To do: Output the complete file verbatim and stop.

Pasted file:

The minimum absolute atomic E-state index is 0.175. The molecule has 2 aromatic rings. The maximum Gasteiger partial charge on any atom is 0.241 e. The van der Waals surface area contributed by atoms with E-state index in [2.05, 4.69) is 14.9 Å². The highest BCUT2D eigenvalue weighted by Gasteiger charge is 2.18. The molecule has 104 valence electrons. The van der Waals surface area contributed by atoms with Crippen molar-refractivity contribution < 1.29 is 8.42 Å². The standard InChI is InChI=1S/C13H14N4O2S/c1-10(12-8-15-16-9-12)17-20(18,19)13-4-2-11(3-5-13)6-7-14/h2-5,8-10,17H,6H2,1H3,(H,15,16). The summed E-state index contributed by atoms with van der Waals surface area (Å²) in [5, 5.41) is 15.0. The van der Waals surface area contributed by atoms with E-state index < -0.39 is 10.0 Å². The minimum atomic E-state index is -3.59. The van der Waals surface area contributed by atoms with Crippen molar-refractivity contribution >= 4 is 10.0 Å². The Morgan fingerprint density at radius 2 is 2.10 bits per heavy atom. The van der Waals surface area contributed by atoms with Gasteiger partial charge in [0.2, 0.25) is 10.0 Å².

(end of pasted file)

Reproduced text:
The minimum absolute atomic E-state index is 0.175. The molecule has 2 aromatic rings. The maximum Gasteiger partial charge on any atom is 0.241 e. The van der Waals surface area contributed by atoms with E-state index in [2.05, 4.69) is 14.9 Å². The highest BCUT2D eigenvalue weighted by Gasteiger charge is 2.18. The molecule has 104 valence electrons. The van der Waals surface area contributed by atoms with Crippen molar-refractivity contribution < 1.29 is 8.42 Å². The standard InChI is InChI=1S/C13H14N4O2S/c1-10(12-8-15-16-9-12)17-20(18,19)13-4-2-11(3-5-13)6-7-14/h2-5,8-10,17H,6H2,1H3,(H,15,16). The summed E-state index contributed by atoms with van der Waals surface area (Å²) in [5, 5.41) is 15.0. The van der Waals surface area contributed by atoms with E-state index < -0.39 is 10.0 Å². The minimum atomic E-state index is -3.59. The van der Waals surface area contributed by atoms with Crippen molar-refractivity contribution >= 4 is 10.0 Å². The Morgan fingerprint density at radius 2 is 2.10 bits per heavy atom. The van der Waals surface area contributed by atoms with Gasteiger partial charge in [0.2, 0.25) is 10.0 Å².